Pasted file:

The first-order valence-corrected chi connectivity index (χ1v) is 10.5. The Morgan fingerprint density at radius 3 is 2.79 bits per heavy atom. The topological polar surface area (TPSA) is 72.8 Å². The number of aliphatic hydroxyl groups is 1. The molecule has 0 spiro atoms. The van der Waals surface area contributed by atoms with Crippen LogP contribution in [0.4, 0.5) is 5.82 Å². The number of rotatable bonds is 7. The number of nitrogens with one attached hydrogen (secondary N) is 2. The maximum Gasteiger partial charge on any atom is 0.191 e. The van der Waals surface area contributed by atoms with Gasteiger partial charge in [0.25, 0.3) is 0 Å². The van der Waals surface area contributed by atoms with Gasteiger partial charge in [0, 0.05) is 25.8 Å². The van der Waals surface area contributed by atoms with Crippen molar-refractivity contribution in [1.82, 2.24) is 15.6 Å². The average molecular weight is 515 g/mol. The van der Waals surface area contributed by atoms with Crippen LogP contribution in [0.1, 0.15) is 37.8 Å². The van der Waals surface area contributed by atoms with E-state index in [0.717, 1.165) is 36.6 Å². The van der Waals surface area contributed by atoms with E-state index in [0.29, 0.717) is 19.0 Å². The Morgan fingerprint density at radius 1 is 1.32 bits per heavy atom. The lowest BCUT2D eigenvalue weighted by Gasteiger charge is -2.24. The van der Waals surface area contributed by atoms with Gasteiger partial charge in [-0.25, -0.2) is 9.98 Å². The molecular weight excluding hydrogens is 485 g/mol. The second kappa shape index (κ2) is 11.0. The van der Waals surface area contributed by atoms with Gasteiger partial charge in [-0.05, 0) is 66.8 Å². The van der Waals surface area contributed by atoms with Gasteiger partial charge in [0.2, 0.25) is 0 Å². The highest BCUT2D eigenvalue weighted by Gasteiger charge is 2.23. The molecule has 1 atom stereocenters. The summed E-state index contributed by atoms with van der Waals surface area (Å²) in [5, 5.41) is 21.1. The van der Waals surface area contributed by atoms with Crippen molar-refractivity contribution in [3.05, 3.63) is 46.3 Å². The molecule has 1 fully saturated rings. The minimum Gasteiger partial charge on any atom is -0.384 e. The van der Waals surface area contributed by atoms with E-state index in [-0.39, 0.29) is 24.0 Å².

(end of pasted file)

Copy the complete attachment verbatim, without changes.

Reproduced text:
The first-order valence-corrected chi connectivity index (χ1v) is 10.5. The Morgan fingerprint density at radius 3 is 2.79 bits per heavy atom. The topological polar surface area (TPSA) is 72.8 Å². The number of aliphatic hydroxyl groups is 1. The molecule has 0 spiro atoms. The van der Waals surface area contributed by atoms with Crippen LogP contribution in [0.4, 0.5) is 5.82 Å². The number of rotatable bonds is 7. The number of nitrogens with one attached hydrogen (secondary N) is 2. The maximum Gasteiger partial charge on any atom is 0.191 e. The van der Waals surface area contributed by atoms with Gasteiger partial charge in [0.25, 0.3) is 0 Å². The van der Waals surface area contributed by atoms with Gasteiger partial charge in [0, 0.05) is 25.8 Å². The van der Waals surface area contributed by atoms with Crippen molar-refractivity contribution in [1.82, 2.24) is 15.6 Å². The average molecular weight is 515 g/mol. The van der Waals surface area contributed by atoms with Crippen LogP contribution in [0.1, 0.15) is 37.8 Å². The van der Waals surface area contributed by atoms with E-state index in [0.717, 1.165) is 36.6 Å². The van der Waals surface area contributed by atoms with E-state index in [0.29, 0.717) is 19.0 Å². The Morgan fingerprint density at radius 1 is 1.32 bits per heavy atom. The lowest BCUT2D eigenvalue weighted by Gasteiger charge is -2.24. The van der Waals surface area contributed by atoms with Gasteiger partial charge in [-0.25, -0.2) is 9.98 Å². The molecular weight excluding hydrogens is 485 g/mol. The second kappa shape index (κ2) is 11.0. The van der Waals surface area contributed by atoms with Gasteiger partial charge in [-0.05, 0) is 66.8 Å². The van der Waals surface area contributed by atoms with Gasteiger partial charge in [0.2, 0.25) is 0 Å². The highest BCUT2D eigenvalue weighted by Gasteiger charge is 2.23. The molecule has 1 atom stereocenters. The summed E-state index contributed by atoms with van der Waals surface area (Å²) in [5, 5.41) is 21.1. The van der Waals surface area contributed by atoms with Crippen molar-refractivity contribution in [3.05, 3.63) is 46.3 Å². The molecule has 1 fully saturated rings. The minimum Gasteiger partial charge on any atom is -0.384 e. The van der Waals surface area contributed by atoms with E-state index in [-0.39, 0.29) is 24.0 Å².